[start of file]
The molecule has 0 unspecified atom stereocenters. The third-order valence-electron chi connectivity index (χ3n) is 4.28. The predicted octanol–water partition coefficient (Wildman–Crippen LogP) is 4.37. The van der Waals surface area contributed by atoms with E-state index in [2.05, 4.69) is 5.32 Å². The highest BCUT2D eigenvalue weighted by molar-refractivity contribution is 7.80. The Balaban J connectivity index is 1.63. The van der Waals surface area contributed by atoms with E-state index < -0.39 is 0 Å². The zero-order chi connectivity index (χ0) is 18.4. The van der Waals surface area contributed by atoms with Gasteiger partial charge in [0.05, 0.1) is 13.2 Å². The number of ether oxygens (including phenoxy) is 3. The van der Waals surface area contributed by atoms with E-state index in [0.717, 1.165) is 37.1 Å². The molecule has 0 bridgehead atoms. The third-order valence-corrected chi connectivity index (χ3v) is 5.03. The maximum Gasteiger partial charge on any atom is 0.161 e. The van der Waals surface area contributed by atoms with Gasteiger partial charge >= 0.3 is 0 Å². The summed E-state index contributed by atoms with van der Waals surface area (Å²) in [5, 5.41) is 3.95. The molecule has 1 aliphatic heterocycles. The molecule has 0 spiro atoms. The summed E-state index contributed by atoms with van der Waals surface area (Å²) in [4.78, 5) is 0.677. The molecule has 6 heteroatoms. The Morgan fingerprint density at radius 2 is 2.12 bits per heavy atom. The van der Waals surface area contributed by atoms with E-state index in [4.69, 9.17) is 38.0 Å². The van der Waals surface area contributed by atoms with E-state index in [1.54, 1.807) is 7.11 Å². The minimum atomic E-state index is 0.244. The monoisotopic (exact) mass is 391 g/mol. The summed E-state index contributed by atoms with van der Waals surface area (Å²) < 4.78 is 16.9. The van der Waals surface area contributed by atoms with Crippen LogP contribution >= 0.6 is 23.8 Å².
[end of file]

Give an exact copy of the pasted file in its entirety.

The molecule has 0 unspecified atom stereocenters. The third-order valence-electron chi connectivity index (χ3n) is 4.28. The predicted octanol–water partition coefficient (Wildman–Crippen LogP) is 4.37. The van der Waals surface area contributed by atoms with E-state index in [2.05, 4.69) is 5.32 Å². The highest BCUT2D eigenvalue weighted by molar-refractivity contribution is 7.80. The Balaban J connectivity index is 1.63. The van der Waals surface area contributed by atoms with E-state index < -0.39 is 0 Å². The zero-order chi connectivity index (χ0) is 18.4. The van der Waals surface area contributed by atoms with Gasteiger partial charge in [0.05, 0.1) is 13.2 Å². The number of ether oxygens (including phenoxy) is 3. The van der Waals surface area contributed by atoms with E-state index in [0.717, 1.165) is 37.1 Å². The molecule has 0 bridgehead atoms. The third-order valence-corrected chi connectivity index (χ3v) is 5.03. The maximum Gasteiger partial charge on any atom is 0.161 e. The van der Waals surface area contributed by atoms with Gasteiger partial charge >= 0.3 is 0 Å². The summed E-state index contributed by atoms with van der Waals surface area (Å²) in [5, 5.41) is 3.95. The molecule has 1 aliphatic heterocycles. The molecule has 0 spiro atoms. The summed E-state index contributed by atoms with van der Waals surface area (Å²) in [4.78, 5) is 0.677. The molecule has 6 heteroatoms. The Morgan fingerprint density at radius 2 is 2.12 bits per heavy atom. The van der Waals surface area contributed by atoms with E-state index in [4.69, 9.17) is 38.0 Å². The van der Waals surface area contributed by atoms with E-state index in [1.54, 1.807) is 7.11 Å². The minimum atomic E-state index is 0.244. The monoisotopic (exact) mass is 391 g/mol. The summed E-state index contributed by atoms with van der Waals surface area (Å²) < 4.78 is 16.9. The van der Waals surface area contributed by atoms with Crippen LogP contribution >= 0.6 is 23.8 Å².